Leonarda Cianciulli's Tea Cakes
The chunks of flesh were mixed with lye, a harsh chemical that dissolved them into mush. This was then dumped into a septic tank and likely into waste. Faustina’s blood eventually grew cold and thick, after which Leonarda dried it in her oven and then pulverized it into a red powder. The powder was later incorporated with other ingredients such as flour, eggs, and sugar and kneaded together. The dough became tea cakes. These pastries had a crunchy texture and were served to clueless visitors, as members of Leonarda’s family.
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In other words, Leonarda, her son, and her neighbors all ate Faustina over the span of a few days. It was a fate that Faustina never saw coming.
The Murders of Francesca Soavi and Virginia Cacioppo
Sadly, one innocent victim wasn’t enough. Leonarda thought her children’s safety required more for extra security. Or, perhaps at this point, she developed a figurative as well as literal taste for killing others.
Francesca: The Job-Hunter
She set her sights next on Francesca Soavi, who was searching for a place of employment. Leonarda told her she had just the position she was looking for at a school in the city of Piacenza.
Like Faustina, Francesca was advised to tell no one else about this good fortune. Instead, she wrote letters to send from right there in Correggio telling everyone she was moving. Then she stopped by to see Leonarda to deliver 3,000 lire as payment. She, too, was given a drugged beverage, sliced into pieces, and partially eaten.
Virginia: The Opera Singer
Leonarda’s third victim was a bit different. Virginia Cacioppo was quite elegant and, as a former opera singer, had a beautiful voice. She was such a talented soprano that she is thought to have graced the stage of the Piaza delle Scala, one of the most prestigious theatres in the world.
And that was not all that set her apart. As Leonarda would remark later, Virginia tasted exceptionally sweet. Her flesh also made remarkable soap.
Virginia was deceived when Leonarda told her she had secured her secretary work in the city of Florence. She agreed to go and to tell not one soul of her plan. When she visited Leonarda to give her 50,000 lire of her hard-earned money, Leonarda drugged and murdered her. However, she took extra liberties with the body.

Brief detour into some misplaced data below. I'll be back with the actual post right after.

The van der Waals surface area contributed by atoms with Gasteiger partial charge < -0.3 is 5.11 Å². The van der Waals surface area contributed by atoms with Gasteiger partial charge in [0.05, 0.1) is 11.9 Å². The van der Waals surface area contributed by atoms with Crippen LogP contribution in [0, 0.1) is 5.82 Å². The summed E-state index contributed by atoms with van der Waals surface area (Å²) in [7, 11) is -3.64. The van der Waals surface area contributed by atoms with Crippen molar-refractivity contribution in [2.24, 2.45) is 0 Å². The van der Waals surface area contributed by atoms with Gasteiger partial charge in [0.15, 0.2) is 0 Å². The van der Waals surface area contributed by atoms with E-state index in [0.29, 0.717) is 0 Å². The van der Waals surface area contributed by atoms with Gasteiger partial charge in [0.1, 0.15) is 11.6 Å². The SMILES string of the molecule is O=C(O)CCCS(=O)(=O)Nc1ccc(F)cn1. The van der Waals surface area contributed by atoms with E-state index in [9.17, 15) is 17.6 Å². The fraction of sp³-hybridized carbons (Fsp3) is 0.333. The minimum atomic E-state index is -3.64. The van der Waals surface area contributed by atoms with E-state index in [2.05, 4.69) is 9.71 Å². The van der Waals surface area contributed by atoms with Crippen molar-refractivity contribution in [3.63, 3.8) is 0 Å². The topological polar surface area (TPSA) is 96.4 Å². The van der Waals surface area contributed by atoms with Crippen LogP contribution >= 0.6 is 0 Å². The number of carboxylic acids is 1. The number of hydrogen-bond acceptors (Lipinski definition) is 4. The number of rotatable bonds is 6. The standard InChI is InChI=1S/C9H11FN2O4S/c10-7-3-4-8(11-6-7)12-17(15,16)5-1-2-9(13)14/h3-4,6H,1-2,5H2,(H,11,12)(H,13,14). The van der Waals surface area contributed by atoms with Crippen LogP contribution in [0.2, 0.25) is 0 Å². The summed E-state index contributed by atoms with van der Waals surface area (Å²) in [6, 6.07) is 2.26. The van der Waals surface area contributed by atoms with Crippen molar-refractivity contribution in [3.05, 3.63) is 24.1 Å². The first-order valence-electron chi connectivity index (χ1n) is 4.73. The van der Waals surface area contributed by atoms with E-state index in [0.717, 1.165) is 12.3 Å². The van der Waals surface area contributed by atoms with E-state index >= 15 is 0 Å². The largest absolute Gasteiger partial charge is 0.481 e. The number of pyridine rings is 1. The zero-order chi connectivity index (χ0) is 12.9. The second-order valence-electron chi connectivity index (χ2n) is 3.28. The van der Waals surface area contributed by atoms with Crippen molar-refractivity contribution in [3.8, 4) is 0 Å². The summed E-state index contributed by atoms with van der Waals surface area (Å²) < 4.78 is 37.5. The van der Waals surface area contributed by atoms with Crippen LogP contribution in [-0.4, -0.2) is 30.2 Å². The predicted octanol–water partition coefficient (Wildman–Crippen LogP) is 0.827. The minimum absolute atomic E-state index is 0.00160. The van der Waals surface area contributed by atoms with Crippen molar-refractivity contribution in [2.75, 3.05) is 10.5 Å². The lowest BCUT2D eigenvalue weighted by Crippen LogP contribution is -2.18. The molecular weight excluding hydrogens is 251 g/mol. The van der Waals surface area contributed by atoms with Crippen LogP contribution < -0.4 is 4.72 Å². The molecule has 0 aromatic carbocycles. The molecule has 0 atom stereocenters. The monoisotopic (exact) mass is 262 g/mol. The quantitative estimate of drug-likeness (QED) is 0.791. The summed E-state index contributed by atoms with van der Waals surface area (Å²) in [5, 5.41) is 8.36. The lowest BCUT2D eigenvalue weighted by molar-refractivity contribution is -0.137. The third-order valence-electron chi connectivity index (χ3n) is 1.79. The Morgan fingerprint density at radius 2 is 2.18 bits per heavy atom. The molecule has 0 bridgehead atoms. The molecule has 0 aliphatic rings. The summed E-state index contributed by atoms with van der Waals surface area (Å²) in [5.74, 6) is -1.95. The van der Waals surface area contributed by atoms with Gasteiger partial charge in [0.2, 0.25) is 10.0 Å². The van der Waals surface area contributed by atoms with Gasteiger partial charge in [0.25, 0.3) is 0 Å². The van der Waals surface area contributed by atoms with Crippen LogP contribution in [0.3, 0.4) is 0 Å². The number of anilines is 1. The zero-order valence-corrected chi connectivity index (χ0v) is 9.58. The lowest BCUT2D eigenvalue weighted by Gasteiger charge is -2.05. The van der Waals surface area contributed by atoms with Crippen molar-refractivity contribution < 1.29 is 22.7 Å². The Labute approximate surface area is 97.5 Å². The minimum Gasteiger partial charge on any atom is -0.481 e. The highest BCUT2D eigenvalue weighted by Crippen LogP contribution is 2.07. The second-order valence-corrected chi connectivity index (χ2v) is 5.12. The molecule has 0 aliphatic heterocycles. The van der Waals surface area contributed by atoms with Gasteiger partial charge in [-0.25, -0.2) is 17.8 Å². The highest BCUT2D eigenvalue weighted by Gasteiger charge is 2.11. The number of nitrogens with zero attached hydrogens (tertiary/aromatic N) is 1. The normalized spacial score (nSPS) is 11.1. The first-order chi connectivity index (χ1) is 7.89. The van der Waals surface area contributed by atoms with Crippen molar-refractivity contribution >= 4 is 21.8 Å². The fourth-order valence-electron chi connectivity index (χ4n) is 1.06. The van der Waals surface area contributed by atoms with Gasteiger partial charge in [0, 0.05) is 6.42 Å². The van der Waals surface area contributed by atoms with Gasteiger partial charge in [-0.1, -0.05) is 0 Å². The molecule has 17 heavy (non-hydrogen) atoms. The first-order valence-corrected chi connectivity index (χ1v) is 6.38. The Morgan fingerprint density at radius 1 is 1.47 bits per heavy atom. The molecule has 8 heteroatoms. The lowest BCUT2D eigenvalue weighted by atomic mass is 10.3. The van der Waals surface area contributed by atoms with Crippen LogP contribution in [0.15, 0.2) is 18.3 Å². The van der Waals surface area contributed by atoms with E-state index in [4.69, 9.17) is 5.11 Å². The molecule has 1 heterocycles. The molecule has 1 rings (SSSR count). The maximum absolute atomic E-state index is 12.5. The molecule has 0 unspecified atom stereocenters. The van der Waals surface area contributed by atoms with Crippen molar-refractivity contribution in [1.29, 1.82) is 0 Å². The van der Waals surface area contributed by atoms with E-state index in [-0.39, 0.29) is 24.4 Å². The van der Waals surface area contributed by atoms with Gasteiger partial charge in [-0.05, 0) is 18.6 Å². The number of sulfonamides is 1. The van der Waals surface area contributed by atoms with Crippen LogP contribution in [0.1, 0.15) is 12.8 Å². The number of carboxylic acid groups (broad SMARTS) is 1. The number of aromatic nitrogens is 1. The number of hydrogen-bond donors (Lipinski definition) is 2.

The nine pieces were mixed with lye in a pot, but the result was extra white and fatty. This inspired Leonarda not to dump it out but instead to add some scent to it while she boiled it. This turned into soap that she gave out to everyone who would take it. The blood was used for tea cakes, as was her MO, and Leonarda was especially pleased with the sweetness of the end product.
The Investigation and Trial of Leonarda
But that extra luxurious soap and those extra delicious pastries came at a price. Virginia’s sister-in-law had seen her entering Leonarda’s house before her strange and unexpected disappearance. She went to the police with this information. This started an investigation, and because she wasn’t the best at hiding the evidence, Leonarda was arrested not long afterward. Her beloved son was also the target of suspicions until she confessed. She then explained each one of her crimes matter-of-factly with excruciatingly horrific detail.
The trial of "the soap lady killer" of Correggio began in 1946, and though Leonarda was charged with murder, she was far from remorseful about what she had done. In fact, when prosecutors and other court observers got a detail or two wrong, she made sure to set the record straight. Unsurprisingly, she was found guilty and was given thirty years behind bars.
The judge sentenced her to an additional three years in a criminal asylum, where she died of a brain hemorrhage in 1970.
Her crimes are immortalized in a dark comedy called Love and Magic in Mama’s Kitchen. The tools she left behind were put on display in a criminal museum. It seems that the thought of a woman and mother not just murdering, but bathing with and cooking parts of her victims, will always draw interest, as well as remain hauntingly disturbing.